Published online by Cambridge University Press: 05 January 2013
In a recent book, I attempted to examine the means by which European communities transmitted and redefined their remembered pasts in the tenth and eleventh centuries. I argued that the period of roughly 950 to 1050 saw a great amount of “creative forgetting” as individuals and communities, both lay and secular, readjusted their sense of a relationship to the past, creating a new and more useful memory through a process of transmission, adaptation, and suppression. In that study I concentrated primarily on written traditions and examined how a wide spectrum of texts were restructured and transformed in the process of creating a useful past.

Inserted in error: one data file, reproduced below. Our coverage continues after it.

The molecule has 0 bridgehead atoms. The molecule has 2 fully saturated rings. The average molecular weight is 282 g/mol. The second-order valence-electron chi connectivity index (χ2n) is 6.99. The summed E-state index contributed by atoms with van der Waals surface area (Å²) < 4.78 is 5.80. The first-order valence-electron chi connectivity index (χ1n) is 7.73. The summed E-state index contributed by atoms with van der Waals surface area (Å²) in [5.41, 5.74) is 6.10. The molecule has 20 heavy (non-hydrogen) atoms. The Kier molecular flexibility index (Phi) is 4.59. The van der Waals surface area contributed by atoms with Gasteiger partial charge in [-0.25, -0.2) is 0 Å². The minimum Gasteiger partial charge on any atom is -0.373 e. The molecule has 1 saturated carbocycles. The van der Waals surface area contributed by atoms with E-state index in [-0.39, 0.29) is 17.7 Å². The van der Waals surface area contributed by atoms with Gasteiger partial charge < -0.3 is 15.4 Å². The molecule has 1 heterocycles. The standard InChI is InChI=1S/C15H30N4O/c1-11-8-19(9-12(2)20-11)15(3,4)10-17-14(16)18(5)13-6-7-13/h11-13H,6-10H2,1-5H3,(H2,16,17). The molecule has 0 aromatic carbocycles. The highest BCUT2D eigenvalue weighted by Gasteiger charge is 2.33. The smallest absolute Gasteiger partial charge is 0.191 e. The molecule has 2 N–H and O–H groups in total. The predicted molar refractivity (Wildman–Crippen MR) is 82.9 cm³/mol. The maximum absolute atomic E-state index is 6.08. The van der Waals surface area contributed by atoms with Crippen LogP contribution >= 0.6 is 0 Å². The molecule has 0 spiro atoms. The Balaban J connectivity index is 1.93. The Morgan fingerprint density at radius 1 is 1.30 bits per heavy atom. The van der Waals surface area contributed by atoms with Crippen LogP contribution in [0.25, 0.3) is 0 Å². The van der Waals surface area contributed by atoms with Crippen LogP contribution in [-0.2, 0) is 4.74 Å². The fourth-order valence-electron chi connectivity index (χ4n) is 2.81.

A number of scholars have criticized my work, and rightly so, for not having explored in more detail the specific issues of orality in the context of remembering. The position I took in the book was that, in the period I studied, the relationship between orality and literacy was a complex one. The rememberers moved between the two worlds with great facility: Oral tradition might be called on to validate or interpret written tradition, and written tradition might incorporate much that had been oral. Thus, I saw orality and literacy so deeply intertwined that I did not believe it necessary to devote a separate discussion to oral transmission of the past. I still think that this is essentially correct, but I recognize that I could have provided more concentrated attention to the issues of explicitly oral transmission within what Ursula Schaefer and others term vocality, taking into account the work of Hanna Vollrath, Horst Wenzel, and others who have examined the parameters of orality in medieval society.